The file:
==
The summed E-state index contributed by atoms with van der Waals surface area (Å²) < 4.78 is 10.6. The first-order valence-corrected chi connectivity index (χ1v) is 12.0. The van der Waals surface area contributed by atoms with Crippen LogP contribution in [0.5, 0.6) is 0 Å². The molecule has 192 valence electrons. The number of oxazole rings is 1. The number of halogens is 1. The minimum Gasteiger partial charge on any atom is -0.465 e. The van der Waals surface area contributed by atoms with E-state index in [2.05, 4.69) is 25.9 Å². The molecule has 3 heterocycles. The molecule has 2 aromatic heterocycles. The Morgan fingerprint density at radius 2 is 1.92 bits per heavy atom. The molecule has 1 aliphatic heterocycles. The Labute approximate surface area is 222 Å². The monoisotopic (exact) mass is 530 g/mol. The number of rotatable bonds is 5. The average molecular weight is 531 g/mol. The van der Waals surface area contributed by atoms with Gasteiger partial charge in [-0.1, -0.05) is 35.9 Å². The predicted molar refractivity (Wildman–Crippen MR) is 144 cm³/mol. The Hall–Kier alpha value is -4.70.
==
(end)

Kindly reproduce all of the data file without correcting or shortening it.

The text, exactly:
The summed E-state index contributed by atoms with van der Waals surface area (Å²) < 4.78 is 10.6. The first-order valence-corrected chi connectivity index (χ1v) is 12.0. The van der Waals surface area contributed by atoms with Crippen LogP contribution in [0.5, 0.6) is 0 Å². The molecule has 192 valence electrons. The number of oxazole rings is 1. The number of halogens is 1. The minimum Gasteiger partial charge on any atom is -0.465 e. The van der Waals surface area contributed by atoms with E-state index in [2.05, 4.69) is 25.9 Å². The molecule has 3 heterocycles. The molecule has 2 aromatic heterocycles. The Morgan fingerprint density at radius 2 is 1.92 bits per heavy atom. The molecule has 1 aliphatic heterocycles. The Labute approximate surface area is 222 Å². The monoisotopic (exact) mass is 530 g/mol. The number of rotatable bonds is 5. The average molecular weight is 531 g/mol. The van der Waals surface area contributed by atoms with Gasteiger partial charge in [-0.1, -0.05) is 35.9 Å². The predicted molar refractivity (Wildman–Crippen MR) is 144 cm³/mol. The Hall–Kier alpha value is -4.70.